Can nutrition improve athletic performance?

By Perrin Braun, August 1, 2022


If you want to become faster, stronger, and more flexible, you need to pay attention to the food that you eat. Optimal nutrition is the key to peak performance on and off the field, because food provides essential nutrients to build and maintain a strong body.

“Biomechanical changes take time and persistence, but changes in diet can be made quickly and can have an immediate effect on how your body works,” says US Olympic triathlete.

He has used InsideTracker’s blood analysis to see what his biochemistry reveals about his health and performance. InsideTracker measures up to 43 biomarkers, objective. But that isn’t the best part, says Shoemaker. “InsideTracker provides suggestions for foods to eatnot just because somebody said so, but because your own body said so."


What are some of the most important nutrients for athletes?

The InsideTracker team analyzed thousands of peer-reviewed research papers to find the biomarkers that are the most critical to improving your physical performance. These are some of the biomarkers that are most essential for athletes, and the foods that you can eat to improve them:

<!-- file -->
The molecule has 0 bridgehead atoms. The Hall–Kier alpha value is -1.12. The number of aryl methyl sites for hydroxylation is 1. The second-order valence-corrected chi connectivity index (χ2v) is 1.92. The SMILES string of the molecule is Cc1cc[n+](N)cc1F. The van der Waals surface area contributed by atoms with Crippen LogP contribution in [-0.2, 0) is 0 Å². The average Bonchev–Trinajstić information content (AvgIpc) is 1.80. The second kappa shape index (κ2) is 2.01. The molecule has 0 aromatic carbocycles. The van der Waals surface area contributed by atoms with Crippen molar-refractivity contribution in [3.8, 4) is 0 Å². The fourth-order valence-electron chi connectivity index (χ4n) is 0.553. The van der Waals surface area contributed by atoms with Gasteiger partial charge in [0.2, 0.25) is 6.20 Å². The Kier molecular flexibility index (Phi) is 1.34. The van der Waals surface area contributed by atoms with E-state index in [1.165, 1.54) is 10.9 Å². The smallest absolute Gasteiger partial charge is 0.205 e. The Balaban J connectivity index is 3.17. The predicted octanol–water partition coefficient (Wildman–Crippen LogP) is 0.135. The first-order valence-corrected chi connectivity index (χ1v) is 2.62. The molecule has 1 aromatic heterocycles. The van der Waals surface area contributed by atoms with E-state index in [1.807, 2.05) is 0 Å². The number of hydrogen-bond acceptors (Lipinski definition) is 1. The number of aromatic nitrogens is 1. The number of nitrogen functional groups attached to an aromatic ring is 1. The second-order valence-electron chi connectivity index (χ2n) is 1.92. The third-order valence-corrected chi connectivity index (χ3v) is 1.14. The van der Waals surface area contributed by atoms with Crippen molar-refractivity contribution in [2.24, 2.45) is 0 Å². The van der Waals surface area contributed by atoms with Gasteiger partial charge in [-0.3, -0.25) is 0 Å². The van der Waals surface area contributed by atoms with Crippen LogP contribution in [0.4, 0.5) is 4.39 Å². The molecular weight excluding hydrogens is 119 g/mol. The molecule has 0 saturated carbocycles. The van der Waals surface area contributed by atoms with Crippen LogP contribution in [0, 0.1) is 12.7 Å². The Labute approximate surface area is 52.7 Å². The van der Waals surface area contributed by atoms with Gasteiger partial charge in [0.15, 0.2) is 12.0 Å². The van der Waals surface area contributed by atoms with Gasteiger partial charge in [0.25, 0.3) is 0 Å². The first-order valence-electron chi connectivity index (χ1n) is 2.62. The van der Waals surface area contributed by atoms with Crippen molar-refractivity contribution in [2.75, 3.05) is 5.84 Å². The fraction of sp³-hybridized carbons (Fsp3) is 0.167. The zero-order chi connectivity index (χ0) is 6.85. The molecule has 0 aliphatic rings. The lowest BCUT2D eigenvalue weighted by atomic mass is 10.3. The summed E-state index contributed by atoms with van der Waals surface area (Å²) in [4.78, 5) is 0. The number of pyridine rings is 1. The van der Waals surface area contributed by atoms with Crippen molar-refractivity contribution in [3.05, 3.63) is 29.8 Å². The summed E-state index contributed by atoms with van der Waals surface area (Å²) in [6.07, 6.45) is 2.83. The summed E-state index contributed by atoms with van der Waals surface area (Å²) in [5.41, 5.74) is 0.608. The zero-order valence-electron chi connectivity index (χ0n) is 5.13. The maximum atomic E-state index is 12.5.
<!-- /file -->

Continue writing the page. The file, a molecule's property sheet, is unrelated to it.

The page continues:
Hemoglobin is a protein that is partially composed of iron and mainly localized in the red blood cells, hemoglobin transfers oxygen to the muscles and other organs. Athletes who don’t have enough iron may have compromised athletic performance, a depleted immune system, and an increased susceptibility to illness, chronic fatigue, irritability, and a high exercise heart rate. To improve your iron levels, be sure to increase your intake of foods like red meat, rice, wheat, oats, nuts, dark leafy greens, and beans.

Creatine kinase (CK)

CK is a type of enzyme that is located in several tissues in the body, mainly in muscle. In normal conditions, there is a small amount of creatine kinase circulating in the blood, but when muscle damage occurs, CK leaks from the damaged cells and the amount of CK in the blood can rise substantially. Therefore, blood levels of CK act as an indicator to show muscle damage and the extent to which you are over-training. To help repair muscle damage and reduce high levels of CK, be sure you are eating enough lean protein, including soy, chicken breasts, and beans. 

Calcium and vitamin D

Low levels of each of these nutrients can increase the risk of low bone mineral density and stress fractures. Calcium plays an integral role in the growth, maintenance, and repair of bone tissue, maintenance of blood calcium levels, regulation of muscle contraction, nerve conduction, and normal blood clotting.

Vitamin D is essential for bone health because your body needs it to absorb calcium. It also regulates the development and maintenance of the nervous system and of skeletal muscle. New research indicates that vitamin D supplementation in ultra-marathon runners improves vitamin D status and may play an important role in preventing skeletal muscle injuries following activity eccentric muscle contractions.